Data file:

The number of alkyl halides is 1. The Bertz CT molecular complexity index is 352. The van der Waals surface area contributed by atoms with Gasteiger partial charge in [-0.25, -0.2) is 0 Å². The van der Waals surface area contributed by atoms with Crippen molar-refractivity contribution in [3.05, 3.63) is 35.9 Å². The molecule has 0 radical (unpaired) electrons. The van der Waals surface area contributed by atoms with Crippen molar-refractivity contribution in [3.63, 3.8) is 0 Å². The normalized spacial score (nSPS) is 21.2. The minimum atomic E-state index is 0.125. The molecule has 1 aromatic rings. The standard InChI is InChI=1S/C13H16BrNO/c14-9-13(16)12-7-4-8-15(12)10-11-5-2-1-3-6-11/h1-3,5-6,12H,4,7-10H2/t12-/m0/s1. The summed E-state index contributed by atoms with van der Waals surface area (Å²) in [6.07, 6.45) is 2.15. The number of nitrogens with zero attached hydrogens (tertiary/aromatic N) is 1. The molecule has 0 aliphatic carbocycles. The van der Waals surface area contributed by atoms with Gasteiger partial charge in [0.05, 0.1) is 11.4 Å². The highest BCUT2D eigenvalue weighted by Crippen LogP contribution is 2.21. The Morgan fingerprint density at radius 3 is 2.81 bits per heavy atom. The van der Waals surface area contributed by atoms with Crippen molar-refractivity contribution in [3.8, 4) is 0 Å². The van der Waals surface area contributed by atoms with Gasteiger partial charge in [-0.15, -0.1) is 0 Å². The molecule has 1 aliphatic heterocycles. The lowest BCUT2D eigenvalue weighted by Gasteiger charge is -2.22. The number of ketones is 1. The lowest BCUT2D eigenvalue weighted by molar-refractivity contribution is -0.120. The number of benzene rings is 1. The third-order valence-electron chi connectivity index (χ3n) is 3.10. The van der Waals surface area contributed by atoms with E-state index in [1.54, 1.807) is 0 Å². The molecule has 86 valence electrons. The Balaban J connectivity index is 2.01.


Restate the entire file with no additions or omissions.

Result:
The number of alkyl halides is 1. The Bertz CT molecular complexity index is 352. The van der Waals surface area contributed by atoms with Gasteiger partial charge in [-0.25, -0.2) is 0 Å². The van der Waals surface area contributed by atoms with Crippen molar-refractivity contribution in [3.05, 3.63) is 35.9 Å². The molecule has 0 radical (unpaired) electrons. The van der Waals surface area contributed by atoms with Crippen molar-refractivity contribution in [3.63, 3.8) is 0 Å². The normalized spacial score (nSPS) is 21.2. The minimum atomic E-state index is 0.125. The molecule has 1 aromatic rings. The standard InChI is InChI=1S/C13H16BrNO/c14-9-13(16)12-7-4-8-15(12)10-11-5-2-1-3-6-11/h1-3,5-6,12H,4,7-10H2/t12-/m0/s1. The summed E-state index contributed by atoms with van der Waals surface area (Å²) in [6.07, 6.45) is 2.15. The number of nitrogens with zero attached hydrogens (tertiary/aromatic N) is 1. The molecule has 0 aliphatic carbocycles. The van der Waals surface area contributed by atoms with Gasteiger partial charge in [0.05, 0.1) is 11.4 Å². The highest BCUT2D eigenvalue weighted by Crippen LogP contribution is 2.21. The Morgan fingerprint density at radius 3 is 2.81 bits per heavy atom. The van der Waals surface area contributed by atoms with Crippen molar-refractivity contribution in [3.8, 4) is 0 Å². The van der Waals surface area contributed by atoms with Gasteiger partial charge in [-0.15, -0.1) is 0 Å². The molecule has 1 aliphatic heterocycles. The lowest BCUT2D eigenvalue weighted by Gasteiger charge is -2.22. The number of ketones is 1. The lowest BCUT2D eigenvalue weighted by molar-refractivity contribution is -0.120. The number of benzene rings is 1. The third-order valence-electron chi connectivity index (χ3n) is 3.10. The van der Waals surface area contributed by atoms with E-state index in [1.54, 1.807) is 0 Å². The molecule has 86 valence electrons. The Balaban J connectivity index is 2.01.